To examine this possibility, a study currently underway of the mitochondrial DNA of the juveniles in the Point Wolfe River compared with fish from the Big Salmon River and other nearby salmon populations. If there is no relationship between the two groups, it can be assumed that the stocked fish did not survive and our population is composed of wanderers. If there is some relationship, it can be speculated that 15 years and 2-3 generations of selection is evolving a specialized stock for the Point Wolfe River. If they are genetically similar then the stocking was successful and some other factor may be influencing survival.
Low 'over-winter' survival in 'altered', unsuitable riverine habitats.
Immature salmonids must have sufficient habitat to avoid ice and extreme cold water in winter. Investigation of over-winter survival will require detailed surveys of both the habitat and the resident juvenile Salmon in the Point Wolfe River. The juvenile surveys of the <20 cm Parr and Smolt will be required in all seasons but specifically in late winter and early spring (March/April). The physical habitat surveys will require detailed cross-sectional data, gradient, bed composition, and pool and riffle ratios. With this data, hydrologic flow models and scour and deposition models could be used to develop 'pictures' of what the natural river may have looked like. If restoration of the river was considered possible and desirable, it would allow hypothetical construction of weirs of large woody debris to be tested for their efficacy.
A similar approach would be needed to assess the low adult numbers in the Upper Salmon River. However, in the latter case, the original 'stocking' may have been of adults denied access to the Petitcodiac River by the construction of a causeway over that river in 1968. Both of these rivers supported significant anadromous populations of fish before dam construction in the early 1800s.
Other less likely causes include:
Harvesting of returning adults within the river system is not considered a problem
Other investigations that follow from this review would include: a study of the brow sites within the park, the potential risk of land slides and the need for restoration. Many of the brow sites used for log storage and loading of the river for log driving have not re-vegetated and are a potential source of land slides or slumps. Indications are that one major slide occurs every decade.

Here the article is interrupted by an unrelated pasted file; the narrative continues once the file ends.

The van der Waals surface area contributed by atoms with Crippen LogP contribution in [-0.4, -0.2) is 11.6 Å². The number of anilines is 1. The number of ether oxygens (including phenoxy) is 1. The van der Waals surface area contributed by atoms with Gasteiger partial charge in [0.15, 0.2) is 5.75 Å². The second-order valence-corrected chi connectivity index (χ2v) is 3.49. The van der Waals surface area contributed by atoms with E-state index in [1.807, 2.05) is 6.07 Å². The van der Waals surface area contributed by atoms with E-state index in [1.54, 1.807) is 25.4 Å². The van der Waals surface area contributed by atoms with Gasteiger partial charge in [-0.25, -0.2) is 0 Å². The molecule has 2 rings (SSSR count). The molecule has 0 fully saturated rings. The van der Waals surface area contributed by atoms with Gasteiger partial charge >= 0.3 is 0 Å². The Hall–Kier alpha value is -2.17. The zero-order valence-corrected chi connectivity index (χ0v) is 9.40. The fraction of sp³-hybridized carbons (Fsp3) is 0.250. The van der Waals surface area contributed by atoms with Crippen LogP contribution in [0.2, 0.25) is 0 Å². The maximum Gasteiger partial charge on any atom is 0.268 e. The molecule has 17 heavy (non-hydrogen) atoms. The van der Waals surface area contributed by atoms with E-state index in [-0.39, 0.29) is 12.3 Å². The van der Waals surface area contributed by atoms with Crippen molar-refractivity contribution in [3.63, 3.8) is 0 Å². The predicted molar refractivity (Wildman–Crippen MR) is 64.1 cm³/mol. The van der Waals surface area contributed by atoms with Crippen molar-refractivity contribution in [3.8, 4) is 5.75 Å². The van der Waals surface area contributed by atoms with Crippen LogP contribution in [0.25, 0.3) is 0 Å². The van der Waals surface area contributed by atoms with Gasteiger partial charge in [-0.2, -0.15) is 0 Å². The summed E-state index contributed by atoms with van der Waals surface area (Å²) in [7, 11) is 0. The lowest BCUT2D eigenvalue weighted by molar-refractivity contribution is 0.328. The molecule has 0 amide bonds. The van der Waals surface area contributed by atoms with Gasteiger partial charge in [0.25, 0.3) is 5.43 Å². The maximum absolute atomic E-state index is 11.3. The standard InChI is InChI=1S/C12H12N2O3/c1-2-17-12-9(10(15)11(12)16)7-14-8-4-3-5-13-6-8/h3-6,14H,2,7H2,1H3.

The forest harvest that has taken place outside of the Park by extensive clearcut operations has tended to increase peak hydrological flows. This will further aggravate the effects of the early splash dam logging that occurred along the Bay of Fundy northwest coast. Both this increased variation in flow and the lack of large woody debris will reduce the capacity of the rivers to build up the finer sediments necessary for spawning bed construction.
IMPLICATIONS FOR MANAGEMENT
Many, if not all, of the above mentioned factors probably contribute to stress on all the inner Bay of Fundy fish stocks. The combination and degree of each factor will vary between river systems. However, it is becoming evident that the cumulative effects on the habitats of these fish stocks are approaching the limits of these populations.
We wish to express our appreciation to all those who provided advice and encouragement and little tid-bits of information that allow such a review to be pieced together. We especially wish to acknowledge the invaluable help of the late Murice Martin of Alma. He provided much keystone data both directly for this report and indirectly in having been a major data source in earlier studies on the region's history.
Cooper, L. and D. Clay. 1997. The history of logging and river driving in Fundy National Park: Implications for ecological integrity of aquatic ecosystems. In: D. Clay (ed.) Resources of Fundy National Park: A primer of ecosystem studies. Part I. Chapter III. Pks. Can. Eco. Sci. Rev. Rept. No. 9. 63 pp.
Information provided by:
Dr. Graham Forbes
Faculty of Forestry and Environmental Management at UNB
Last Update: May 7, 1998
This document: http://www.unb.ca/web/forestry/centers/cwru/soe/logging.htm